Acer says its latest ultrabook, the Swift 7, offers “unprecedented portability.” The basis for this claim? A laptop that is 12mm thick at its widest point and under 10mm thick if you ignore the rubber feet.
That is thin! How thin? It’s thinner than an Apple MacBook Air (18mm) and thinner than the Microsoft Surface Pro 4 (15mm with keyboard). At 10mm, it flirts with the thickness of many tablets, and is even thinner than some models on the market.
Acer manages to squeeze quite a bit into this centimeter-thick, 2.5-pound shell, though its specs are far from the stratosphere. The CPU is the low-power, lower-end version of the seventh-generation “Kaby Lake” Intel Core i5, 8GB of RAM is onboard, and a 256GB SSD is standard. The 13.3-inch screen offers 1920 x 1080-pixel resolution. Altogether, it pretty much amounts to a “bare minimum” configuration today.
If portability’s your bag, it really is hard to beat the Swift 7. This is easily the thinnest and lightest laptop in the 13.3-inch category that I’ve seen to date, and there doesn’t seem to be much fat left to trim. The keyboard has just enough give and the keys are spaced far enough apart to make touch typing reasonably easy, and the touchpad is enormous and responsive. The Swift 7 didn’t devour my benchmarks—and it crashed on more than a couple of them—but considering the fairly low-end specs on the machine, it managed to turn in better than expected performance.
If there’s a glaring hole in the Swift 7’s design, it’s in the realm of connectivity. The Swift features two USB-C ports, side by side on the right edge of the laptop. And that’s it. One of these ports is designed to be used for charging, but it can be used as a peripheral port if needed. Still, in most environments, that’s really going to leave most people with just one open port.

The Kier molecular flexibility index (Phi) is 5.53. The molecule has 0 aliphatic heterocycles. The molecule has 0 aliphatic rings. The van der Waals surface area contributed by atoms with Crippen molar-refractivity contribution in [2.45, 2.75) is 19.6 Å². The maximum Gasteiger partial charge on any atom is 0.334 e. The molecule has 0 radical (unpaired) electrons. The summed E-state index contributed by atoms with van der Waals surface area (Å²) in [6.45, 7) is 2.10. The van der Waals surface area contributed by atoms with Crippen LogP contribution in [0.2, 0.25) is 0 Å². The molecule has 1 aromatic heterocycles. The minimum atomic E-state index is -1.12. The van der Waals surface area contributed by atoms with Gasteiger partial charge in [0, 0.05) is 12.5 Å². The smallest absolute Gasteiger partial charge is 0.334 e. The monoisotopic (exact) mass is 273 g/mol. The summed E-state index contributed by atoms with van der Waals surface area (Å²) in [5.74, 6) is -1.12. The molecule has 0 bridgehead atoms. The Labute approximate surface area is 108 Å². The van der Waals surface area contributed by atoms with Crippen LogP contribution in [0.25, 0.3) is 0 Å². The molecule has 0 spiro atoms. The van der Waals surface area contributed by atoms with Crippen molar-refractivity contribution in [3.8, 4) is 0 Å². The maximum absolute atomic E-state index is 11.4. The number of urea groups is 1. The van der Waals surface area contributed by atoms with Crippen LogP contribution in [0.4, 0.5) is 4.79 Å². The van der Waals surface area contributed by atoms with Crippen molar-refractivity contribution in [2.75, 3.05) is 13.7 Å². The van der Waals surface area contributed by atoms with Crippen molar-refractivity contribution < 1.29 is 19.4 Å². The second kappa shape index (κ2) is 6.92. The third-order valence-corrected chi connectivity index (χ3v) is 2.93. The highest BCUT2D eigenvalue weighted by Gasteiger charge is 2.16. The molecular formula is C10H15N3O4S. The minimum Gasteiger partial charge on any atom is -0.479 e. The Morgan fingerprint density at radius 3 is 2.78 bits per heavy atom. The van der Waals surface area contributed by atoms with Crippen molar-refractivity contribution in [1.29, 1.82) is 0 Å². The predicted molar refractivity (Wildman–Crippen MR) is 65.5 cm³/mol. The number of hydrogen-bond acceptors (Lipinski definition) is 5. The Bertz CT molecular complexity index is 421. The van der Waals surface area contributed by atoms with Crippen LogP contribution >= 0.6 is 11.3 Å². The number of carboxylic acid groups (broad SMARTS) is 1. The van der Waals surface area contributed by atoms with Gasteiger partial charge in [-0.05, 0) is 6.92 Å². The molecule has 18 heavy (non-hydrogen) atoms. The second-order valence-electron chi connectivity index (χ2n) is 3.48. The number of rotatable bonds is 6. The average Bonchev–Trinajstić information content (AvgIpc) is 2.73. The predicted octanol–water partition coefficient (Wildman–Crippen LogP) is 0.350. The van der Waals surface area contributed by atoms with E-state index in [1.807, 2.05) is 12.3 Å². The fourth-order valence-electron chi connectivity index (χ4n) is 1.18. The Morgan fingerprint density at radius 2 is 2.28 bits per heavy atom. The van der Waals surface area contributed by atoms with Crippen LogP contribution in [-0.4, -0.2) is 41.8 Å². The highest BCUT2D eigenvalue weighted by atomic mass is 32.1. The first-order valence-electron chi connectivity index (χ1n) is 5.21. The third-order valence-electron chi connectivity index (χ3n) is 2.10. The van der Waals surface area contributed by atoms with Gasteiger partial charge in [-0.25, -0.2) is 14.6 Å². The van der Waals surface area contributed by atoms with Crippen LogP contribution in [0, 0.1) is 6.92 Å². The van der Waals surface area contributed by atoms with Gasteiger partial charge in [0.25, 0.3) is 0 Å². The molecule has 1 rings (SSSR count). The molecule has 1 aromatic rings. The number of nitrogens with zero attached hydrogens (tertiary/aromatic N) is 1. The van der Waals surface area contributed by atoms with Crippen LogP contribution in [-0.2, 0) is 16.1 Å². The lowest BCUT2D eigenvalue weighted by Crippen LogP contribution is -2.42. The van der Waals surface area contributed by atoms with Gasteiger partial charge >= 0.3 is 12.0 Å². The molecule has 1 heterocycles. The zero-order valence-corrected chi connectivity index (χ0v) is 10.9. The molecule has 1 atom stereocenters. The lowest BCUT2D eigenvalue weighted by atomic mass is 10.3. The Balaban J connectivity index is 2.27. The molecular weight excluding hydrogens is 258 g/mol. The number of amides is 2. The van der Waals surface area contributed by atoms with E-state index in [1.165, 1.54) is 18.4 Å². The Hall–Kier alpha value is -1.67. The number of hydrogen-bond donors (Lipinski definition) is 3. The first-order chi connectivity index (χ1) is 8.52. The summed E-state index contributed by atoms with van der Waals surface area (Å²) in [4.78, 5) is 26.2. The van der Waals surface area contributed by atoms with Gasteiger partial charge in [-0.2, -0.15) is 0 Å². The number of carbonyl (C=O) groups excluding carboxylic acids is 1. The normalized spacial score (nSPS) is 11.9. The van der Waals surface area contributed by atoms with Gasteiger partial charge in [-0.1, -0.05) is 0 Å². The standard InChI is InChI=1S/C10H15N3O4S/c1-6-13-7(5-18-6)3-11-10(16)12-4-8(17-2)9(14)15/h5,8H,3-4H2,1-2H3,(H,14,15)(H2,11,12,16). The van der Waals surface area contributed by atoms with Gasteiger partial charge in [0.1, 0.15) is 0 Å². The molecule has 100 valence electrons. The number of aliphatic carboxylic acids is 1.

The good news is that a single USB-C port can handle a big workload, but Acer weirdly includes a pair of dongles in the box; one USB-C to standard USB, and one USB-C to HDMI. This is marginally helpful—if you don’t mind disconnecting your external monitor to plug in a thumbdrive. Why not include a better adapter that offers, say, an HDMI port and four standard USB ports, so users can actually plug more than one thing into their laptop at a time? Given the steep $1,100 price tag for the machine, buyers may rightly feel they’ve shelled out enough up front.
Other complaints may seem minor, but are still worth noting. Foremost, the Swift 7 is also missing a touchscreen. (You only miss it when it’s gone!) And under load, portions of the chassis can get scorchingly hot—particularly the bit directly above the keyboard. Finally, while the four-and-a-half-hour battery life isn’t appalling, it’s a lot less than the “up to 9 hours” Acer promises.
But did I mention how thin and light it is?
6/10 – Solid with some issues.
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